Landless Natives Bill Gets First Hearing Before Congress

Landless Natives Bill Gets First Hearing Before Congress

A bill creating corporations for Native residents of five “landless” Southeast Alaska communities had its first hearing in Congress today.

Haines, Petersburg, Wrangell, Ketchikan and Tenakee were left out of 1971’s Alaska Native Claims Settlement Act. That bill gave land, money and corporate status to those in many other Alaska communities.

Wrangell’s Leo Barlow represented landless residents at the hearing, before the House Subcommittee on Indian and Alaska Native Affairs.

“Those of us who enrolled to these five communities during the ANCSA process did so because they are our traditional homelands and places of origin. Our families and clans originated in these communities and have lived here for hundreds if not thousands of years,” Barlow said.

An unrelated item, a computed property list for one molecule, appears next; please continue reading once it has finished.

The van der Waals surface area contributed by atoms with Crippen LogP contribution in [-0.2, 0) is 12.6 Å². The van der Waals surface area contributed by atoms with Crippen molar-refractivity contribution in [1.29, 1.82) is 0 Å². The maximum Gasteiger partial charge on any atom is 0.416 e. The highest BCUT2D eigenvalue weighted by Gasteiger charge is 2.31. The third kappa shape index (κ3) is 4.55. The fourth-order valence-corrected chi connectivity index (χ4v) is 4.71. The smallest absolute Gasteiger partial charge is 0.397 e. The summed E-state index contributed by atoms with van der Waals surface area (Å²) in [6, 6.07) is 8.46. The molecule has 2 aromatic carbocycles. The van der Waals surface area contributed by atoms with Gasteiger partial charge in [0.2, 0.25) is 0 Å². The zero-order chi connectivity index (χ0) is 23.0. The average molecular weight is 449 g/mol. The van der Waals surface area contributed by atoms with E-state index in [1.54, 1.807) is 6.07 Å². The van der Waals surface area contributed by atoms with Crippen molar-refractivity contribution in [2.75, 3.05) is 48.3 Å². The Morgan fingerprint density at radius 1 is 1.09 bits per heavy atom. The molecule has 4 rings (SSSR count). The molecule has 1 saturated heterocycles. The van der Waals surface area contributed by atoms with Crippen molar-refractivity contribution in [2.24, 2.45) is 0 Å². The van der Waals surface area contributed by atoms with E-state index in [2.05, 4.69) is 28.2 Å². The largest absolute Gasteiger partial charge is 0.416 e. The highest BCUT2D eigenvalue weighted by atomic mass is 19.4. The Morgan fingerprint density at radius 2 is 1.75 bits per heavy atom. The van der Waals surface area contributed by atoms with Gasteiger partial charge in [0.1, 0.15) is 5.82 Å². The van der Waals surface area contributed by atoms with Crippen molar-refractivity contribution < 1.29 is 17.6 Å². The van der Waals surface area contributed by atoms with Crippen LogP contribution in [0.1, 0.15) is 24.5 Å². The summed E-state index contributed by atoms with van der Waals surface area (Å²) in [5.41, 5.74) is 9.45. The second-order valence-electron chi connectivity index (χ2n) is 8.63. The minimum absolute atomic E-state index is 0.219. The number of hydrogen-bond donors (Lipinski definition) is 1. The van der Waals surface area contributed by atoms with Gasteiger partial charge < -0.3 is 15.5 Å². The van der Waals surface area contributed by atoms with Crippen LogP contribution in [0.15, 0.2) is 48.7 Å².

Congressman Don Young, who authored the legislation, chaired the committee hearing. Sen. Lisa Murkowski introduced asimilar bill earlier this year. Sealaska is also lobbying for its passage.

See Full Story at Alaska Public Media

 

Comments

comments

Leave a Reply

Your email address will not be published.